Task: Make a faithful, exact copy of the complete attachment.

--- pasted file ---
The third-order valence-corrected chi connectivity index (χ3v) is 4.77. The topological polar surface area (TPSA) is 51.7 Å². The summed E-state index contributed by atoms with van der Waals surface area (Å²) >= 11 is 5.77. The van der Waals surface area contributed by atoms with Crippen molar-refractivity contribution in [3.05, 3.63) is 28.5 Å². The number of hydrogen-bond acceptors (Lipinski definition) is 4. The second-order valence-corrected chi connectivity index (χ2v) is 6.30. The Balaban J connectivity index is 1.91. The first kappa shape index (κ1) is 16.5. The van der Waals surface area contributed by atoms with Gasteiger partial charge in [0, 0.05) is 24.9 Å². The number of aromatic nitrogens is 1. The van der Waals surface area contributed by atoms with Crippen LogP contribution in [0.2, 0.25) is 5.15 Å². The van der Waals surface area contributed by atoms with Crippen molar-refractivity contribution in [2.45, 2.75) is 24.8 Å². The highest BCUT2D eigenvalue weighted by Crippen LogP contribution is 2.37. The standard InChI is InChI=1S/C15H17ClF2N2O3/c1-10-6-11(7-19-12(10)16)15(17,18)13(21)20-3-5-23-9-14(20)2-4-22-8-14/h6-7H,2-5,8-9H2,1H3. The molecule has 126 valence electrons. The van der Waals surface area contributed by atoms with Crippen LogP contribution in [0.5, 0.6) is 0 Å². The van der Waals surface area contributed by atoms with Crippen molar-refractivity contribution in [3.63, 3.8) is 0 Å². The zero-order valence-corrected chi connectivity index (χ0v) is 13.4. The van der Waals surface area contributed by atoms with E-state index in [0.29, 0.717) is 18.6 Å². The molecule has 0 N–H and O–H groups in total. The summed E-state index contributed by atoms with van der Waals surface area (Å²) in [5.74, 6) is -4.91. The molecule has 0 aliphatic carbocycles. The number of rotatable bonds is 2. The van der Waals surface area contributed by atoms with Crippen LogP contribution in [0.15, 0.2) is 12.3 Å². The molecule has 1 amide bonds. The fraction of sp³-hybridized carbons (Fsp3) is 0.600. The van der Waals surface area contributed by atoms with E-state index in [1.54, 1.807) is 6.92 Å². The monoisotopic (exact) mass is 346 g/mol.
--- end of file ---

The third-order valence-corrected chi connectivity index (χ3v) is 4.77. The topological polar surface area (TPSA) is 51.7 Å². The summed E-state index contributed by atoms with van der Waals surface area (Å²) >= 11 is 5.77. The van der Waals surface area contributed by atoms with Crippen molar-refractivity contribution in [3.05, 3.63) is 28.5 Å². The number of hydrogen-bond acceptors (Lipinski definition) is 4. The second-order valence-corrected chi connectivity index (χ2v) is 6.30. The Balaban J connectivity index is 1.91. The first kappa shape index (κ1) is 16.5. The van der Waals surface area contributed by atoms with Gasteiger partial charge in [0, 0.05) is 24.9 Å². The number of aromatic nitrogens is 1. The van der Waals surface area contributed by atoms with Crippen LogP contribution in [0.2, 0.25) is 5.15 Å². The van der Waals surface area contributed by atoms with Crippen molar-refractivity contribution in [2.45, 2.75) is 24.8 Å². The highest BCUT2D eigenvalue weighted by Crippen LogP contribution is 2.37. The standard InChI is InChI=1S/C15H17ClF2N2O3/c1-10-6-11(7-19-12(10)16)15(17,18)13(21)20-3-5-23-9-14(20)2-4-22-8-14/h6-7H,2-5,8-9H2,1H3. The molecule has 126 valence electrons. The van der Waals surface area contributed by atoms with Crippen LogP contribution in [0.5, 0.6) is 0 Å². The van der Waals surface area contributed by atoms with Crippen molar-refractivity contribution in [3.63, 3.8) is 0 Å². The zero-order valence-corrected chi connectivity index (χ0v) is 13.4. The van der Waals surface area contributed by atoms with E-state index in [0.29, 0.717) is 18.6 Å². The molecule has 0 N–H and O–H groups in total. The summed E-state index contributed by atoms with van der Waals surface area (Å²) in [5.74, 6) is -4.91. The molecule has 0 aliphatic carbocycles. The number of rotatable bonds is 2. The van der Waals surface area contributed by atoms with Crippen LogP contribution in [0.15, 0.2) is 12.3 Å². The molecule has 1 amide bonds. The fraction of sp³-hybridized carbons (Fsp3) is 0.600. The van der Waals surface area contributed by atoms with E-state index in [1.54, 1.807) is 6.92 Å². The monoisotopic (exact) mass is 346 g/mol.